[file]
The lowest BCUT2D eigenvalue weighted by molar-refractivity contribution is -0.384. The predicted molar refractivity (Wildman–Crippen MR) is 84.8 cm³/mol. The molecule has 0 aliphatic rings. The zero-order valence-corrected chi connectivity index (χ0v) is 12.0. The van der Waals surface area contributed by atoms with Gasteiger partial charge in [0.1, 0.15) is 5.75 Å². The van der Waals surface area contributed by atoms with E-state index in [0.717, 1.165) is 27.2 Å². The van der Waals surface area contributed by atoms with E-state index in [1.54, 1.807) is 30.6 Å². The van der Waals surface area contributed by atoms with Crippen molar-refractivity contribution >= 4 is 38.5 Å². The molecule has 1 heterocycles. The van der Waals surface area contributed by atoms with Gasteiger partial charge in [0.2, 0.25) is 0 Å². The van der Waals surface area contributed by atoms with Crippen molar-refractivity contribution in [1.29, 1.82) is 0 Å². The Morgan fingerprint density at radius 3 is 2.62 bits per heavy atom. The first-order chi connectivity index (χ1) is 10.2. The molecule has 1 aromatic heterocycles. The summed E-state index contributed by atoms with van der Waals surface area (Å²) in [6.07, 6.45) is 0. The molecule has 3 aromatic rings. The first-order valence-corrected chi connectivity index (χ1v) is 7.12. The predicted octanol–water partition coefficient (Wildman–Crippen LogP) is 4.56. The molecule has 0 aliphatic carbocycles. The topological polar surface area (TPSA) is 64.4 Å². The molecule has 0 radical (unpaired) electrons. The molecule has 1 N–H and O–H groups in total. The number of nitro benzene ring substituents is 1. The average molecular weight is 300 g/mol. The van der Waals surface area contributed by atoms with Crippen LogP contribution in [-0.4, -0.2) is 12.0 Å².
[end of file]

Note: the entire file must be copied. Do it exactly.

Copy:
The lowest BCUT2D eigenvalue weighted by molar-refractivity contribution is -0.384. The predicted molar refractivity (Wildman–Crippen MR) is 84.8 cm³/mol. The molecule has 0 aliphatic rings. The zero-order valence-corrected chi connectivity index (χ0v) is 12.0. The van der Waals surface area contributed by atoms with Gasteiger partial charge in [0.1, 0.15) is 5.75 Å². The van der Waals surface area contributed by atoms with E-state index in [0.717, 1.165) is 27.2 Å². The van der Waals surface area contributed by atoms with E-state index in [1.54, 1.807) is 30.6 Å². The van der Waals surface area contributed by atoms with Crippen molar-refractivity contribution >= 4 is 38.5 Å². The molecule has 1 heterocycles. The van der Waals surface area contributed by atoms with Gasteiger partial charge in [0.2, 0.25) is 0 Å². The van der Waals surface area contributed by atoms with Crippen molar-refractivity contribution in [1.29, 1.82) is 0 Å². The Morgan fingerprint density at radius 3 is 2.62 bits per heavy atom. The first-order chi connectivity index (χ1) is 10.2. The molecule has 1 aromatic heterocycles. The summed E-state index contributed by atoms with van der Waals surface area (Å²) in [6.07, 6.45) is 0. The molecule has 3 aromatic rings. The first-order valence-corrected chi connectivity index (χ1v) is 7.12. The predicted octanol–water partition coefficient (Wildman–Crippen LogP) is 4.56. The molecule has 0 aliphatic carbocycles. The topological polar surface area (TPSA) is 64.4 Å². The molecule has 0 radical (unpaired) electrons. The molecule has 1 N–H and O–H groups in total. The number of nitro benzene ring substituents is 1. The average molecular weight is 300 g/mol. The van der Waals surface area contributed by atoms with Crippen LogP contribution in [-0.4, -0.2) is 12.0 Å².